Binary Search Tree library in Python

December 18, 2010

This article is about a Python library I created to manage binary search trees. I will go over the following:

  • Node class
  • Insert method
  • Lookup method
  • Delete method
  • Print method
  • Comparing 2 trees
  • Generator returning the tree elements one by one

You can checkout the library code on GitHub: git clone This folder contains more libraries but we are just going to focus on the Binary Tree one.

As a reminder, here is a binary search tree definition (Wikipedia).

A binary search tree (BST) or ordered binary tree is a node-based binary tree data structure which has the following properties:

  • The left subtree of a node contains only nodes with keys less than the node’s key.
  • The right subtree of a node contains only nodes with keys greater than the node’s key.
  • Both the left and right subtrees must also be binary search trees.

Here is an example of a binary search tree:

Node class

We need to represent a tree node. To do that, we create a new class named Node with 3 attributes:

  • Left node
  • Right node
  • Node’s data (same as key in the definition above.)
class Node:
    Tree node: left and right child + data which can be any object
    def __init__(self, data):
        Node constructor

        @param data node data object
        self.left = None
        self.right = None = data

Let’s create a tree node containing the integer 8. You can pass any object for the data so it is flexible. When you create a node, both left and right node equal to None.

root = Node(8)

Note that we just created a tree with a single node.

Insert method

We need a method to help us populate our tree. This method takes the node’s data as an argument and inserts a new node in the tree.

class Node:
    def insert(self, data):
        Insert new node with data

        @param data node data object to insert
            if data <
                if self.left is None:
                    self.left = Node(data)
            elif data >
                if self.right is None:
                    self.right = Node(data)
   = data

insert() is called recursively as we are locating the place where to add the new node.

Let’s add 3 nodes to our root node which we created above and let’s look at what the code does.


This is what happens when we add the second node (3):

  • 1- root node’s method insert() is called with data = 3.
  • 2- 3 is less than 8 and left child is None so we attach the new node to it.

This is what happens when we add the third node (10):

  • 1- root node’s method insert() is called with data = 10.
  • 2- 10 is greater than 8 and right child is None so we attach the new node to it.

This is what happens when we add the fourth node (1):

  • 1- root node’s method insert() is called with data = 1.
  • 2- 1 is less than 8 so the root’s left child (3) insert() method is called with data = 1. Note how we call the method on a subtree.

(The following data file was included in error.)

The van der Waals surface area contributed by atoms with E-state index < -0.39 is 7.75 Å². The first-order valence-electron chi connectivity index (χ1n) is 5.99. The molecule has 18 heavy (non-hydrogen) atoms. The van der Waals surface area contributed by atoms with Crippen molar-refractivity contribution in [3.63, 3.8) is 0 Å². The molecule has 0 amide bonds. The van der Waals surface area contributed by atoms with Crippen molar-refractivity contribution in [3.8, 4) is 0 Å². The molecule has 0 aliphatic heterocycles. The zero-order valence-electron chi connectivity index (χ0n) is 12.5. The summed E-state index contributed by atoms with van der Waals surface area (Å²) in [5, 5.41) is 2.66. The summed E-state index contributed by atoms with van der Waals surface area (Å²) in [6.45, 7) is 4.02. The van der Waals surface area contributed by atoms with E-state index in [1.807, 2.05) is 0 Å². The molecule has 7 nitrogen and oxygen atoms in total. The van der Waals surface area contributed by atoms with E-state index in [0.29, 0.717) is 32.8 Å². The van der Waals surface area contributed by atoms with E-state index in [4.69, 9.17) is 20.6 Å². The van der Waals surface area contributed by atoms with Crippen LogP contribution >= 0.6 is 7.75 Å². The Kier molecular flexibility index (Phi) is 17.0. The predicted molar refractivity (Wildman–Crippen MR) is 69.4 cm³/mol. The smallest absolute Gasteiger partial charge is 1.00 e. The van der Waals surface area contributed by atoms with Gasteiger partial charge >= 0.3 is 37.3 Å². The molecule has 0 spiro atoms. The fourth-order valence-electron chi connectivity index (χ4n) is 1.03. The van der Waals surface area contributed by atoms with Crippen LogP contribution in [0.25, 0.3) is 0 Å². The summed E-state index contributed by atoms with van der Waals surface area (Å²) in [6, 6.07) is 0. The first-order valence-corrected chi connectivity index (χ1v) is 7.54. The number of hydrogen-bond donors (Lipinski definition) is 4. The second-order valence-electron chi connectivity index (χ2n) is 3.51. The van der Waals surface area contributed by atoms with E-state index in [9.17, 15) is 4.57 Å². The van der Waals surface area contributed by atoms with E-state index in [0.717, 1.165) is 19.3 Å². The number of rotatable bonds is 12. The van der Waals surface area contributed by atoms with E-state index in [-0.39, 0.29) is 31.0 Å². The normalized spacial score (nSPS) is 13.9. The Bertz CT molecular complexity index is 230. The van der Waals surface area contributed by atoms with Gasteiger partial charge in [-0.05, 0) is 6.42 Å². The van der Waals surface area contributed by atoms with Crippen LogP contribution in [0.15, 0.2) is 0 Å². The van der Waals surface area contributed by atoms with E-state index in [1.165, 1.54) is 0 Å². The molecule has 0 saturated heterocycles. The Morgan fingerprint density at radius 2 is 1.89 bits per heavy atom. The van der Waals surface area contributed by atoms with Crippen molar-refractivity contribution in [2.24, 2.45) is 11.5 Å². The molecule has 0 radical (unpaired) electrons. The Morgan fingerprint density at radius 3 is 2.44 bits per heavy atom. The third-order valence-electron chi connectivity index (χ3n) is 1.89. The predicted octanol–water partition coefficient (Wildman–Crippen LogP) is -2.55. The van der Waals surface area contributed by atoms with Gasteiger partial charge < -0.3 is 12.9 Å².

• 3- 1 is less than 3 and left child is None so we attach the new node to it.

This is how the tree looks like now:

Let’s continue and complete our tree so we can move on to the next section which is about looking up nodes in the tree.


The complete tree looks like this:

Lookup method

We need a way to look for a specific node in the tree. We add a new method named lookup which takes a node’s data as an argument and returns the node if found or None if not. We also return the node’s parent for convenience.

class Node:
    def lookup(self, data, parent=None):
        Lookup node containing data

        @param data node data object to look up
        @param parent node's parent
        @returns node and node's parent if found or None, None
        if data <
            if self.left is None:
                return None, None
            return self.left.lookup(data, self)
        elif data >
            if self.right is None:
                return None, None
            return self.right.lookup(data, self)
            return self, parent

Let’s look up the node containing 6.

node, parent = root.lookup(6)

This is what happens when lookup() is called:

  • 1- lookup() is called with data = 6, and default value parent = None.
  • 2- data = 6 is less than root’s data which is 8.
  • 3- root’s left child lookup() method is called with data = 6, parent = current node. Notice how we call lookup() on a subtree.
  • 4- data = 6 is greater than node’s data which is now 3.
  • 5- node’s right child lookup() method is called with data = 6 and parent = current node
  • 6- node’s data is equal to 6 so we return it and its parent which is node 3.

Delete method

The method delete() takes the data of the node to remove as an argument.

class Node:
    def delete(self, data):
        Delete node containing data

        @param data node's content to delete
        # get node containing data
        node, parent = self.lookup(data)
        if node is not None:
            children_count = node.children_count()

There are 3 possibilities to handle:

  • 1- The node to remove has no child.
  • 2- The node to remove has 1 child.
  • 3- The node to remove has 2 children.

Let’s tackle the first possibility which is the easiest. We look for the node to remove and we set its parent’s left or right child to None. If it is the root node (no parent), we clear its data.

    def delete(self, data):
        if children_count == 0:
            # if node has no children, just remove it
            if parent:
                if parent.left is node:
                    parent.left = None
                    parent.right = None
                del node
       = None

Note: children_count() returns the number of children of a node.

Here is the function children_count:

class Node:
    def children_count(self):
        Returns the number of children

        @returns number of children: 0, 1, 2
        cnt = 0
        if self.left:
            cnt += 1
        if self.right:
            cnt += 1
        return cnt

For example, we want to remove node 1. Node 3 left child will be set to None.


Let’s look at the second possibility which is the node to be removed has one child. We replace the node with its child. We also handle the special case when the node is the root of the tree.

    def delete(self, data):
        elif children_count == 1:
            # if node has 1 child
            # replace node with its child
            if node.left: